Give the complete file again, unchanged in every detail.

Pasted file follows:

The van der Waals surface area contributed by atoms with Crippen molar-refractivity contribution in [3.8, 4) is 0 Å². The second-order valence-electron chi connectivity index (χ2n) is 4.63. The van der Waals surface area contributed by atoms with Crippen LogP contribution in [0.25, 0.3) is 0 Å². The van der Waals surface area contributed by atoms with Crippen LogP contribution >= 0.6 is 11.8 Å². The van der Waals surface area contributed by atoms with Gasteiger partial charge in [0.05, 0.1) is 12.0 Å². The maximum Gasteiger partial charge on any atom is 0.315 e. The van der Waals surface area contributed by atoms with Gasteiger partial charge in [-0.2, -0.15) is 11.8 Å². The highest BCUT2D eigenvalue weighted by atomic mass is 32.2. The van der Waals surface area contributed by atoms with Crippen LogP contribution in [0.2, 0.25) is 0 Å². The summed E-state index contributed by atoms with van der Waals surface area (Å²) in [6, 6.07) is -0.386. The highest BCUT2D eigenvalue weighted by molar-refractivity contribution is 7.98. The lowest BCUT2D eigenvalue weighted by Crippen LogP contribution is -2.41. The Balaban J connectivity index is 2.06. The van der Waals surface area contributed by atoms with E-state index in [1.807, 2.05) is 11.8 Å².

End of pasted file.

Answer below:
The van der Waals surface area contributed by atoms with Crippen molar-refractivity contribution in [3.8, 4) is 0 Å². The second-order valence-electron chi connectivity index (χ2n) is 4.63. The van der Waals surface area contributed by atoms with Crippen LogP contribution in [0.25, 0.3) is 0 Å². The van der Waals surface area contributed by atoms with Crippen LogP contribution >= 0.6 is 11.8 Å². The van der Waals surface area contributed by atoms with Gasteiger partial charge in [0.05, 0.1) is 12.0 Å². The maximum Gasteiger partial charge on any atom is 0.315 e. The van der Waals surface area contributed by atoms with Gasteiger partial charge in [-0.2, -0.15) is 11.8 Å². The highest BCUT2D eigenvalue weighted by atomic mass is 32.2. The van der Waals surface area contributed by atoms with Crippen LogP contribution in [0.2, 0.25) is 0 Å². The summed E-state index contributed by atoms with van der Waals surface area (Å²) in [6, 6.07) is -0.386. The highest BCUT2D eigenvalue weighted by molar-refractivity contribution is 7.98. The lowest BCUT2D eigenvalue weighted by Crippen LogP contribution is -2.41. The Balaban J connectivity index is 2.06. The van der Waals surface area contributed by atoms with E-state index in [1.807, 2.05) is 11.8 Å².